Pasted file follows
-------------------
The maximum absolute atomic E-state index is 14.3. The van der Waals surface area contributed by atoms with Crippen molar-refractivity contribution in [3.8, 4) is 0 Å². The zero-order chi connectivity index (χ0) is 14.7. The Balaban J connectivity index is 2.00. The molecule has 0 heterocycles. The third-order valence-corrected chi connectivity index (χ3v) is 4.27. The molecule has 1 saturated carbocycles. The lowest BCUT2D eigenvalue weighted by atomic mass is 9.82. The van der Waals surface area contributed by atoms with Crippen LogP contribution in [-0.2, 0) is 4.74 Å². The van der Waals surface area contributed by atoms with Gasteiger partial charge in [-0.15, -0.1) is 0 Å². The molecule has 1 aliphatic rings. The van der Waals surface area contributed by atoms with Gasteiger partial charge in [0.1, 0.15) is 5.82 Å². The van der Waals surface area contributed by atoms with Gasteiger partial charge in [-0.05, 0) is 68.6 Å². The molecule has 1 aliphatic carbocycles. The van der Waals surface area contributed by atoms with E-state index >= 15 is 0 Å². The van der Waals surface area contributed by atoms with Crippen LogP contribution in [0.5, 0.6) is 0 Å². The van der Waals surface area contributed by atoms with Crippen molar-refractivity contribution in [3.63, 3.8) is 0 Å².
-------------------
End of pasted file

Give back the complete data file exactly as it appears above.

The maximum absolute atomic E-state index is 14.3. The van der Waals surface area contributed by atoms with Crippen molar-refractivity contribution in [3.8, 4) is 0 Å². The zero-order chi connectivity index (χ0) is 14.7. The Balaban J connectivity index is 2.00. The molecule has 0 heterocycles. The third-order valence-corrected chi connectivity index (χ3v) is 4.27. The molecule has 1 saturated carbocycles. The lowest BCUT2D eigenvalue weighted by atomic mass is 9.82. The van der Waals surface area contributed by atoms with Crippen LogP contribution in [-0.2, 0) is 4.74 Å². The van der Waals surface area contributed by atoms with Gasteiger partial charge in [-0.15, -0.1) is 0 Å². The molecule has 1 aliphatic rings. The van der Waals surface area contributed by atoms with Gasteiger partial charge in [0.1, 0.15) is 5.82 Å². The van der Waals surface area contributed by atoms with Gasteiger partial charge in [-0.05, 0) is 68.6 Å². The molecule has 1 aliphatic carbocycles. The van der Waals surface area contributed by atoms with E-state index >= 15 is 0 Å². The van der Waals surface area contributed by atoms with Crippen LogP contribution in [0.5, 0.6) is 0 Å². The van der Waals surface area contributed by atoms with Crippen molar-refractivity contribution in [3.63, 3.8) is 0 Å².